But now — six months after the law took effect — a survey of dozens of free-standing emergency room websites finds that the required disclosures are confusing at best, and misleading at worst.

That is, if the language is there at all. on said.

By February, some sites had posted only a description of the HB 3276 law. Others displayed logos of insurers that they “accept,” which is not the same as being in-network from a billing perspective. And many pointed to the fact that they “always” bill at in-network rates.

Whether or not this language is what the law intended, depends on whom you ask. Oliverson, for one, doesn’t think so.

“A patient trying to avoid a large surprise medical bill needs to know is this an in-network facility or is it not. Period,” he told The Dallas Morning News.

That sentiment was echoed by a Keller woman who was hit by a big bill at a free-standing facility in August 2016.

“I want to know am I covered? How much is this going to cost me?” Lou Marchant, told NBC 5 (KXAS-TV) after reviewing a few of the websites this month, including the one she originally visited.

“When I read this, they’re really not telling you what things are going to cost. It is such a challenge and you don’t feel like you have any champion on the consumer side.”

If a free-standing ER doesn’t post the required in-network notice, it risks losing its license.

But, the state agency that is supposed to be monitoring compliance has only checked 10 of the more than 200 facilities in Texas. Officials say they have seen no problems.

And the operators of free-standing emergency rooms and the trade organization that represents them in Texas say that state laws are clear. They stand by the descriptions they post.

“All emergency care claims should be processed at the in-network benefit level,” said Brad Shields, executive director of the Texas Association of Freestanding Emergency Centers.

“If processed properly by the health insurance company, the patient responsibility shouldn’t be any different, whether that facility is in-network or out-of-network,” he said.

State of confusion

A free-standing emergency room is a facility that is structurally separate from a hospital and offers emergency care services. While some are affiliated with larger hospitals systems, many are run by independent operators and are not a part of a health care system.

Insurance companies negotiate reduced rates for providers in the networks of hospitals and clinicians they form. Frequently free-standing ERs are not included. So patients who go to them could face higher out-of-pocket expenses, and get billed the balance of what the insurer doesn’t pay.

Insurers in Texas are required to pay the in-network rate for any emergency care. As Shields of TAFEC notes, a medical emergency isn’t the right time to stop and ask about the status of the insurance plan a person has chosen.

“The most important thing in a time of emergency is seeking care as quickly as possible. And the statutes in Texas protect the patient,” he said.

But it’s sometimes hard for patients to know whether their symptoms are emergencies; which is why they seek expert help in the first place. And that’s what may send the patient to an emergency room when they probably should have gone to an urgent care facility instead.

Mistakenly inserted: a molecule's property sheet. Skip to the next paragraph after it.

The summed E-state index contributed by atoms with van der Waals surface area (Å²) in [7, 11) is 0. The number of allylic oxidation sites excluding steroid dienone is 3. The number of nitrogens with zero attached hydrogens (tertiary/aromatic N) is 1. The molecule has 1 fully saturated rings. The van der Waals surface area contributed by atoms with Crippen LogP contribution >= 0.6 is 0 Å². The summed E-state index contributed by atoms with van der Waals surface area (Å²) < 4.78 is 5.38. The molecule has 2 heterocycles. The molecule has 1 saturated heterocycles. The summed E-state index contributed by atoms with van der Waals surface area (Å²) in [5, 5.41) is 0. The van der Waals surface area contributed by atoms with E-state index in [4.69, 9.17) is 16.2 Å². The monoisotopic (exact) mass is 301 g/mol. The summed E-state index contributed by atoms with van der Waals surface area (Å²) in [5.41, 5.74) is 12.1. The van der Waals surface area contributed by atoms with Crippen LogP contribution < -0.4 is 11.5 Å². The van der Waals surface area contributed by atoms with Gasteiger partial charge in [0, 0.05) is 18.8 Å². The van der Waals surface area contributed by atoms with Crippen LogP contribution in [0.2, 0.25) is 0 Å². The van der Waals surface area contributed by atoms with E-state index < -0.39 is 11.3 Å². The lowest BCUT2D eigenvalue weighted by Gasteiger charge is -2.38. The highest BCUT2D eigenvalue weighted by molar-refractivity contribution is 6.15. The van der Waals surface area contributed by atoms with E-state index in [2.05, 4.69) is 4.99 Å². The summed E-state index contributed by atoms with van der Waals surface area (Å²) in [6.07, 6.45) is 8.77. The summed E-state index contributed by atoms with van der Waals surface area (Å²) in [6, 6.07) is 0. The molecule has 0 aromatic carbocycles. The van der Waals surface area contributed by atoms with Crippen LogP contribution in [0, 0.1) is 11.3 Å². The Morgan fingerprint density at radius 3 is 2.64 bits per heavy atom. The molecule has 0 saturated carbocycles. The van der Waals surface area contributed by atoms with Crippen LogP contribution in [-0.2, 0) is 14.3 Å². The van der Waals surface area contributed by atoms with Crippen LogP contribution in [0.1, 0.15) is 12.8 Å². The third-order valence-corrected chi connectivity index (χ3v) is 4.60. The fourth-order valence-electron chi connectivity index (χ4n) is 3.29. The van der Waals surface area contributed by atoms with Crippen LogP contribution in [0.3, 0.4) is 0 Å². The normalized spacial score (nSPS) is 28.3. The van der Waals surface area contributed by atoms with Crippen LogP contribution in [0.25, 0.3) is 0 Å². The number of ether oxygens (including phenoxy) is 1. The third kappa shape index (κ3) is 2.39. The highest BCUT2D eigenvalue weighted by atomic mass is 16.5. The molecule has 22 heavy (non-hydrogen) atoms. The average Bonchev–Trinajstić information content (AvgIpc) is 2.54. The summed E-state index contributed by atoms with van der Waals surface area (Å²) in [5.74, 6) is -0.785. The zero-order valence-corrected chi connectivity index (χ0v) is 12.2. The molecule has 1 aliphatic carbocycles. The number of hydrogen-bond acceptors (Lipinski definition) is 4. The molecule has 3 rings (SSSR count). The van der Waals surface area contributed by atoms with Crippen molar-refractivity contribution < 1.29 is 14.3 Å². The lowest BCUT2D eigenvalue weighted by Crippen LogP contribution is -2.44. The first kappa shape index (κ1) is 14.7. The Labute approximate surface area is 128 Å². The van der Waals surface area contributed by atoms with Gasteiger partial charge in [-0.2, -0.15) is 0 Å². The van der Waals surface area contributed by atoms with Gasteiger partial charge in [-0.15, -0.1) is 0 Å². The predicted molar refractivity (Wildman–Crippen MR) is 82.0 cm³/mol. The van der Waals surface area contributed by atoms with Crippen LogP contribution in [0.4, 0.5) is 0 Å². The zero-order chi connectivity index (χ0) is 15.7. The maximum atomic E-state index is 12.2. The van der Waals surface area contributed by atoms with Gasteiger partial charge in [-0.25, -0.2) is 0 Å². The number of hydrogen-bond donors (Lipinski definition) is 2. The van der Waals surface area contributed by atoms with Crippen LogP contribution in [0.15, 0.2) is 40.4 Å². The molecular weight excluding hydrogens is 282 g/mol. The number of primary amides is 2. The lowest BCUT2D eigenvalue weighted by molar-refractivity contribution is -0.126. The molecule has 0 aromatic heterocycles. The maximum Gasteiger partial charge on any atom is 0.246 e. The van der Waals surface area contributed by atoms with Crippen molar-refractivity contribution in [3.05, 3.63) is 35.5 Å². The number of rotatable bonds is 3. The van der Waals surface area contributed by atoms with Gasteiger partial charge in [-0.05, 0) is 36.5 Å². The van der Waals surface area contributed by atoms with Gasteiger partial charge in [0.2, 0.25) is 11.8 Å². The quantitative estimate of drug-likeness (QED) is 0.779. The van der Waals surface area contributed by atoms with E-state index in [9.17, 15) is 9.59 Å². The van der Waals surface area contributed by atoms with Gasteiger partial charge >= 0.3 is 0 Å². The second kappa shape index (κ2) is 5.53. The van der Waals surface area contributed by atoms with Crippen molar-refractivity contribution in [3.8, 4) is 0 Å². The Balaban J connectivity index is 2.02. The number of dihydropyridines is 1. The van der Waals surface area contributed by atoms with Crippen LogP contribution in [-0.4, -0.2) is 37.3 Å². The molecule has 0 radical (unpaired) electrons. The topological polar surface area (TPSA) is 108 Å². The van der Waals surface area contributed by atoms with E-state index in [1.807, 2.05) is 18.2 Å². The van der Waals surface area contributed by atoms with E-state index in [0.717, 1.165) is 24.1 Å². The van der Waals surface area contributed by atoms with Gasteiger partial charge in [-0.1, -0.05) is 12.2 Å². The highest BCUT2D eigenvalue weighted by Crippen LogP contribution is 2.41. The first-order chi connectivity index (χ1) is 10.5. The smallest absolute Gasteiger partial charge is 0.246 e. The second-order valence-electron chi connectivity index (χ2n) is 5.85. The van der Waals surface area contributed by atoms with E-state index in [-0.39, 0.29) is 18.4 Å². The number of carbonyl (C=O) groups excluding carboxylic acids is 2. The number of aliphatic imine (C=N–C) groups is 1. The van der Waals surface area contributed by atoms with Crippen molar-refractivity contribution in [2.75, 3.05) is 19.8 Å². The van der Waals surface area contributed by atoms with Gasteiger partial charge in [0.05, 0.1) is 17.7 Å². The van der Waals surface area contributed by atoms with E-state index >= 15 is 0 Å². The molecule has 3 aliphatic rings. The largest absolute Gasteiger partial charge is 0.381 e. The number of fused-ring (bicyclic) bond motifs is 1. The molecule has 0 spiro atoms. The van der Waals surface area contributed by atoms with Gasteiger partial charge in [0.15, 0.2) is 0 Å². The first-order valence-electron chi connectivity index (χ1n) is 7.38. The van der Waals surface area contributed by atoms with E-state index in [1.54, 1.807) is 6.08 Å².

That’s why it’s important to know who is in network, consumer advocates say.

Blake Huston, associate state director of advocacy for AARP of Texas, warns people to be wary of phrases like “we accept your insurance” and “we take your insurance.” Even though out-of-network facilities will make an an attempt to seek reimbursement from insurers, payment is not guaranteed.

“What they’re not saying is that no matter what the insurance pays, that free-standing ER still has the right to hit you with a surprise medical bill because they are out of network,” Huston said.

“If they were in-network, they wouldn’t have that right.”

Since words matter, the language used should help consumers make distinctions, and not just be marketing tools to bring in new business, said Stacey Pogue, a senior analyst for the Center for Public Policy Priorities.

“Consumers want to know: Am I going to pay more than I expect based on the terms of my insurance?” she said. “But none of the words they use drill down to that. You can have technically correct language that is still confusing.”

Keeping them accountable

The Texas Health and Human Services Commission, which licenses the stand-alone facilities, has inspected 15 free-standing facilities since the new law took effect.

Despite language that Oliverson calls misleading, HHS has not cited any for deficiencies.

“We generally try to work with facilities to get them into compliance,” the agency said in an emailed statement. “We welcome consumer complaints and if any facility is not compliant with the law, we would want to know about it.”

But visitors may not realize that language is a problem until after a visit, when the bill arrives.

Advertisements can exacerbate that issue.

For example, one Houston free-standing emergency room encourages patients who are “feeling under the weather” to come in for flu tests.  Meanwhile, the Centers for Disease Control and Prevention says only people with more severe flu symptoms should go to the emergency room. That can include fever, rash, difficulty breathing and bluish skin in children, and chest or abdominal pain, confusion and persistent vomiting in adults.

Consumers are often told to check ahead of time  to make sure that a free-standing facility is included in the network of the health insurance plans they have.